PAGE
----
Coin Italian Silver

1753 ITALY Italian States LUCCA Tuscany Silver Coin SAINT MARTIN NGC i70022

1753 ITALY Italian States LUCCA Tuscany Silver Coin SAINT MARTIN NGC i70022
1753 ITALY Italian States LUCCA Tuscany Silver Coin SAINT MARTIN NGC i70022
1753 ITALY Italian States LUCCA Tuscany Silver Coin SAINT MARTIN NGC i70022
1753 ITALY Italian States LUCCA Tuscany Silver Coin SAINT MARTIN NGC i70022
1753 ITALY Italian States LUCCA Tuscany Silver Coin SAINT MARTIN NGC i70022

1753 ITALY Italian States LUCCA Tuscany Silver Coin SAINT MARTIN NGC i70022
Item: i70022 Authentic Coin of. Lucca, Lucensis 1753 Silver Scudo 43mm (26.52 grams) 0.916 Silver 0.781 oz. ASW Reference: KM# 62; Dav. 1375 SANCTUS MARTINUS, Saint Martin using his military sword to cut his cloak in two, to give half to a beggar clad only in rags in the depth of winter. LUCENSIS RESPUBLICA, Coat of Arms of the Republic, crowned and ornamented; date below.

This was a town in Tuscany. It essentially maintained it's independence until Napoleon gave the town to his sister, Elisa in 1805. This town was occupied by the Neopolitans in 1814. Martin of Tours (Latin: Sanctus Martinus Turonensis ; 316 - 8 November 397) was Bishop of Tours, whose shrine in France became a famous stopping-point for pilgrims on the road to Santiago de Compostela in Spain. He has become one of the most familiar and recognisable Christian saints.

As he was born in what is now Szombathely, Hungary, spent much of his childhood in Pavia, Italy, and lived most of his adult life in France, he is considered a spiritual bridge across Europe. His life was recorded by a contemporary, the hagiographer Sulpicius Severus. Some of the accounts of his travels may have been interpolated into his vita to validate early sites of his cult. He is best known for the account of his using his military sword to cut his cloak in two, to give half to a beggar clad only in rags in the depth of winter. Conscripted as a soldier into the Roman army, he found the duty incompatible with the Christian faith he had adopted and became an early conscientious objector. San Martín y el mendigo by El Greco. Legend of Martin's cloak. While Martin was a soldier in the Roman army and deployed in Gaul (modern-day France), he experienced a vision, which became the most-repeated story about his life. One day as he was approaching the gates of the city of Amiens, he met a scantily clad beggar. He impulsively cut his military cloak in half to share with the man. That night, Martin dreamed of Jesus wearing the half-cloak he had given away. He heard Jesus say to the angels: Martin, who is still but a catechumen, clothed me with this robe. In another version, when Martin woke, he found his cloak restored to wholeness. The dream confirmed Martin in his piety, and he was baptised at the age of 18. The part kept by himself became the famous relic preserved in the oratory of the Merovingian kings of the Franks at the Marmoutier Abbey near Tours. During the Middle Ages, the supposed relic of St. Martin's miraculous cloak, (cappa Sancti Martini) was carried by the king even into battle, and used as a holy relic upon which oaths were sworn. The cloak is first attested in the royal treasury in 679, when it was conserved at the palatium of Luzarches, a royal villa that was later ceded to the monks of Saint-Denis by Charlemagne, in 798/99. The priest who cared for the cloak in its reliquary was called a cappellanu , and ultimately all priests who served the military were called cappellani. The French translation is chapelains , from which the English word chaplain is derived. A similar linguistic development took place for the term referring to the small temporary churches built for the relic.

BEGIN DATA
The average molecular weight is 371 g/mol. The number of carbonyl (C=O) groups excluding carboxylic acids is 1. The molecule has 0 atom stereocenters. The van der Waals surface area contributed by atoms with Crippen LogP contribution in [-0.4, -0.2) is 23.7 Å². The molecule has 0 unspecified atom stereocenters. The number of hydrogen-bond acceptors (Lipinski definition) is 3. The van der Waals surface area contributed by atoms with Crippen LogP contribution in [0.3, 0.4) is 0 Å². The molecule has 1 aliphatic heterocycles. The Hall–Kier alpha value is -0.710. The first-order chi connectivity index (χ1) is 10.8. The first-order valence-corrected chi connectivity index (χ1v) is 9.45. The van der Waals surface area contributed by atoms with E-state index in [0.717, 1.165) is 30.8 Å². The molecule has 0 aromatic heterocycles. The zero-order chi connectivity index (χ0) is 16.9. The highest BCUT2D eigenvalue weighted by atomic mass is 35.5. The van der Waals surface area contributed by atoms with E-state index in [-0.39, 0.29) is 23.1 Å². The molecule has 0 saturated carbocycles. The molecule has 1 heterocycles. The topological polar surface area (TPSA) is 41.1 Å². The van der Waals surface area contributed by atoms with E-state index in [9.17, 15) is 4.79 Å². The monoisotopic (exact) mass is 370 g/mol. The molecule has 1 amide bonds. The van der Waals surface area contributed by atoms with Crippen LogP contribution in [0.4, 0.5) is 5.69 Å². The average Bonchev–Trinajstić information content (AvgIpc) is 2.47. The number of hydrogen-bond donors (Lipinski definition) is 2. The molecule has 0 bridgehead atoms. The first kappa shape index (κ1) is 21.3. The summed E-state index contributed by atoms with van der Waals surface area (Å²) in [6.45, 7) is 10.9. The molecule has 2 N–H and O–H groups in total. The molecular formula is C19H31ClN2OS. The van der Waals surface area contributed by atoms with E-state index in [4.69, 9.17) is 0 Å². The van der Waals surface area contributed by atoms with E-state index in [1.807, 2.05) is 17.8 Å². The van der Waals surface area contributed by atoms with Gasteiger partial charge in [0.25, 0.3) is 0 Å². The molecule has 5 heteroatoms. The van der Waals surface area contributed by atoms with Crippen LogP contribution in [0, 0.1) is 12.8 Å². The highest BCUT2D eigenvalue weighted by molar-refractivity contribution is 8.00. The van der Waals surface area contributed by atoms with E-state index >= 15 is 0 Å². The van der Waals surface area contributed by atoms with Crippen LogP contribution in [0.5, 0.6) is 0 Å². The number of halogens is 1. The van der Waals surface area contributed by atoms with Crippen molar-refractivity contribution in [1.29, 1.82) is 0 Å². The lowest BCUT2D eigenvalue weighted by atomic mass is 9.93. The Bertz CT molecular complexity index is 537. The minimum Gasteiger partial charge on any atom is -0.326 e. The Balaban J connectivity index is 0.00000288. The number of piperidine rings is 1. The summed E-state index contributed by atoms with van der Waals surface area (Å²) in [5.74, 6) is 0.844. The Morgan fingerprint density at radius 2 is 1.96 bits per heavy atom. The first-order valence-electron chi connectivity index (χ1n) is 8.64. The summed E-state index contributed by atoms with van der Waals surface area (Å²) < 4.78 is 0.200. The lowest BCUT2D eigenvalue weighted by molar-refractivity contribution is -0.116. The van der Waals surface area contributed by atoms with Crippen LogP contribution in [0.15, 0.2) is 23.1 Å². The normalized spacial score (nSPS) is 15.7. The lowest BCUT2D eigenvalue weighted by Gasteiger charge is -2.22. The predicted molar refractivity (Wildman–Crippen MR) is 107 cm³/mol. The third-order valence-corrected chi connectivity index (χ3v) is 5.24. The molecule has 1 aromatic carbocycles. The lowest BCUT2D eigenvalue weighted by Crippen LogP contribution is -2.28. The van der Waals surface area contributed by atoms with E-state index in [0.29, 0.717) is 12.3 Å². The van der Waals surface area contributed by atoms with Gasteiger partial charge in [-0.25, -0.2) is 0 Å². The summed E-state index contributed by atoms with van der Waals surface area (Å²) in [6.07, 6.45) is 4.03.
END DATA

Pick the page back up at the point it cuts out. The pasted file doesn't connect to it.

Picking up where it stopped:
People called them a "capella", the word for a little cloak. Eventually, such small churches lost their association with the cloak, and all small churches began to be referred to as "chapels". The Republic of Lucca was a historic state of Italy, which lasted from 1160 to 1805 on the central Italian peninsula. See also: Italy in the Middle Ages.